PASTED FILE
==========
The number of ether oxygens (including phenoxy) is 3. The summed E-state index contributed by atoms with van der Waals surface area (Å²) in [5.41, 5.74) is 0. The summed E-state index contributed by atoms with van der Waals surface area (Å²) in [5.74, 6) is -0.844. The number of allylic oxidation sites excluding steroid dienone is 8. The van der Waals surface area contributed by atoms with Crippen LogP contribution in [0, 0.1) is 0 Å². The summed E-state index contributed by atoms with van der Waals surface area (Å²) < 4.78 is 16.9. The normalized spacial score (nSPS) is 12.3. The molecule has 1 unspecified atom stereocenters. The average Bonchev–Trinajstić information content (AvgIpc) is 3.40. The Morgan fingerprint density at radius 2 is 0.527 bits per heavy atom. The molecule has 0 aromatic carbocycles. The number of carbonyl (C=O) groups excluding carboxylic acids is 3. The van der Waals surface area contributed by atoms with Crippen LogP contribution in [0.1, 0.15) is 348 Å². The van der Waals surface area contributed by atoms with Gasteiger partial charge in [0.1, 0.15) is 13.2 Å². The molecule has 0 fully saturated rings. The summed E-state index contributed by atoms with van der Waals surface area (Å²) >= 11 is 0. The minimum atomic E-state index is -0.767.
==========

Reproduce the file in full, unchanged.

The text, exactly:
The number of ether oxygens (including phenoxy) is 3. The summed E-state index contributed by atoms with van der Waals surface area (Å²) in [5.41, 5.74) is 0. The summed E-state index contributed by atoms with van der Waals surface area (Å²) in [5.74, 6) is -0.844. The number of allylic oxidation sites excluding steroid dienone is 8. The van der Waals surface area contributed by atoms with Crippen LogP contribution in [0, 0.1) is 0 Å². The summed E-state index contributed by atoms with van der Waals surface area (Å²) < 4.78 is 16.9. The normalized spacial score (nSPS) is 12.3. The molecule has 1 unspecified atom stereocenters. The average Bonchev–Trinajstić information content (AvgIpc) is 3.40. The Morgan fingerprint density at radius 2 is 0.527 bits per heavy atom. The molecule has 0 aromatic carbocycles. The number of carbonyl (C=O) groups excluding carboxylic acids is 3. The van der Waals surface area contributed by atoms with Crippen LogP contribution in [0.1, 0.15) is 348 Å². The van der Waals surface area contributed by atoms with Gasteiger partial charge in [0.1, 0.15) is 13.2 Å². The molecule has 0 fully saturated rings. The summed E-state index contributed by atoms with van der Waals surface area (Å²) >= 11 is 0. The minimum atomic E-state index is -0.767.